Textbooks, tutorials and tool chests: different ways to learn from notebooks - Part 2
More genres of notebooks and what it all means for ATAP
Written by Joel Nothman
This work was supported by the Sydney Informatics Hub, a Core Research Facility of the University of Sydney
Part 1 of this post introduced notebooks in general and identified various broad genres of notebook which have been used in providing text analytic tools. That part looked at notebooks as tutorials and the grouping of such materials into courses or textbooks. In this part, we look at notebooks which introduce individual tools and notebooks which present research results. The post ends with a consideration of how our analysis of different genres of notebook might influence the design of ATAP.
Libraries and tool chests
A “course” comes with a sense of order and completeness; a “tutorial” with a sense of guidance and demonstration. Some notebook collections appear more designed for reference or application than teaching, as if each notebook was a tool you could take from a chest and utilise for your needs.
|Typical Structure||(Idealised! There are few examples of this done thoroughly.)|
|Strengths||Oriented around decision making, critical application, multiple pathways or uses, and iterative improvement of methods.
Meaningful scope for each notebook.
|Weaknesses||Some processing steps will be optional, notebooks are not very suitable for.|
|Example||GLAM Workbench - Harvest Transcripts|
A notable collection in this space is Tim Sherratt’s GLAM Workbench. Tim often titles a directory of notebooks as “tools, tips and examples”, which nicely summarises the mix of content that users can retrieve from the Workbench. “Tools” might include a notebook for acquiring Australian parliament’s Hansard transcripts, offering parameters that the user might change for their own project; or an app that summarises query results from the National Library of Australia’s Trove. An app, here, is distinguished by providing interactive widgets within a notebook, rather than expecting the user to set parameters in code and hit “run”. “Examples” includes a case study of filtering a corpus by its metadata, while a walkthrough on language detection applied to Trove incorporates many “tips” which help to identify the author’s thinking as his code takes each turn. Case studies like these lie on a spectrum between the genericity of tutorials often applied to demonstration or toy data, and the hypothesis-driven specificity of a research article. Grounding a topic in research use cases may help to evoke a sense of relevance to the user.
|Strengths||User friendly way to analyse text.
Notebooks enable rapid development of tools.
|Weaknesses||Discourages understanding of the internal workings. Comes with similar constraints as desktop tools, including limited reproducibility.|
|Example||Visualise searches in Trove's newspapers and gazettes|
Notebooks presented as reusable tools may also be very similar to tutorials. Until recently, Ithaka’s Constellate.org – a core part of TAPI – included tutorial notebooks, and corresponding editions of the same notebook “for research”. (Here’s a tutorial and research pair on finding key terms in a corpus.) Each “research” notebook omits some of the guidance included in the tutorial, and was rather intended to be applied to a user-supplied dataset. The removal of these applied notebooks notwithstanding, it appears that the Constellate tutorials should dually function as reusable tools. The Constellate platform allows the user to create a corpus from JSTOR content, and select a tutorial/tool notebook from their collection, which is then applied to the new corpus. An important usability feature of reusable tools, and tutorials with this capability, is how they guide or support the user to apply the notebook to their own data.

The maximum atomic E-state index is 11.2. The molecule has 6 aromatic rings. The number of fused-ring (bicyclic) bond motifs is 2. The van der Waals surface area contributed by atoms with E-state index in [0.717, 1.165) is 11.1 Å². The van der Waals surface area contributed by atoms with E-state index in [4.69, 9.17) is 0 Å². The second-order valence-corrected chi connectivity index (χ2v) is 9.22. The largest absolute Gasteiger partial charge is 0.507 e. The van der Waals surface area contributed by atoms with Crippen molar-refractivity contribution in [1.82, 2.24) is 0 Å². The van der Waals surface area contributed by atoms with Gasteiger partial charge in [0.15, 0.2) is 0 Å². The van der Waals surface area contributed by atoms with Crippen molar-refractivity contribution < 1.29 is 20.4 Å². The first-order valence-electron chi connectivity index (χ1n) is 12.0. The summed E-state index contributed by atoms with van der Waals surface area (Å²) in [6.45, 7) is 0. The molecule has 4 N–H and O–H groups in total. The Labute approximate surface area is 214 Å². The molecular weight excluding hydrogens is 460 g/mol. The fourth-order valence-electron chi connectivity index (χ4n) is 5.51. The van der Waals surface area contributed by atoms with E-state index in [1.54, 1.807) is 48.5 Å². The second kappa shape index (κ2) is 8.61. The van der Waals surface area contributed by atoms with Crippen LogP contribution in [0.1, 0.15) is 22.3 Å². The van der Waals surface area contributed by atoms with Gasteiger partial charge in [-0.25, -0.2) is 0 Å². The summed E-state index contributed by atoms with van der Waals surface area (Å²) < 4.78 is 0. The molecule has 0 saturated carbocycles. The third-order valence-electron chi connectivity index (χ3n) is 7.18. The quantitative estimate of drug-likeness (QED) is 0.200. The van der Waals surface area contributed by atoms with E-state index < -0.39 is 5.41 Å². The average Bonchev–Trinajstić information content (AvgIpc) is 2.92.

Although targeting experienced corporate data scientists, rather than HASS researchers, data infrastructure provider Databricks openly publishes another relevant tool chest of notebooks (albeit not designed for the Jupyter platform). Their Solution Accelerators are designed to support a fairly code-savvy analyst in tackling standard data science problems in industry. (Read “Solution Accelerator” as a less patronising, more businessy, revamp of the term “starter kit”.) A Solution Accelerator notebook mixes narrative and code, inviting the user to bring their own data. It may give them data transformation code, models to apply, questions to ask, and diagnostics to perform. The library of Solution Accelerators shows how even a capable user may appreciate a notebook as a launchpad when working with new techniques. The apparent value of Solution Accelerators to Databricks customers highlights the risk and cost of undertaking analysis without workflow guidance from a notebook.
Unlike tutorials, a notebook tool chest does not make great efforts to build up a user’s skills from scratch, but supports them in selecting a tool that might be appropriate, seeing its relevance, and applying it to their needs.
Journals and Anthologies
Through their mix of code, narrative and generated tables and figures, notebooks are a powerful tool for presenting reproducible experimental results. A research paper implemented as a notebook may be rebuilt from its code, reproducing tables, figures and examples as the researcher modifies it. An article-as-notebook is distinguished by its focus on a specific research question, and application of whichever tools are appropriate to draw reliable conclusions. Although individual humanities researchers using digital methods might publish their research as code notebooks (see Quinn Dombrowski’s list for instance), institutional or discipline-specific collections of research notebooks are not yet common in applied text analysis and HASS. For comparison, a move towards reproducibility in other sciences allows one to find a multitude of research notebooks in venues like paperswithcode.com and Code Ocean.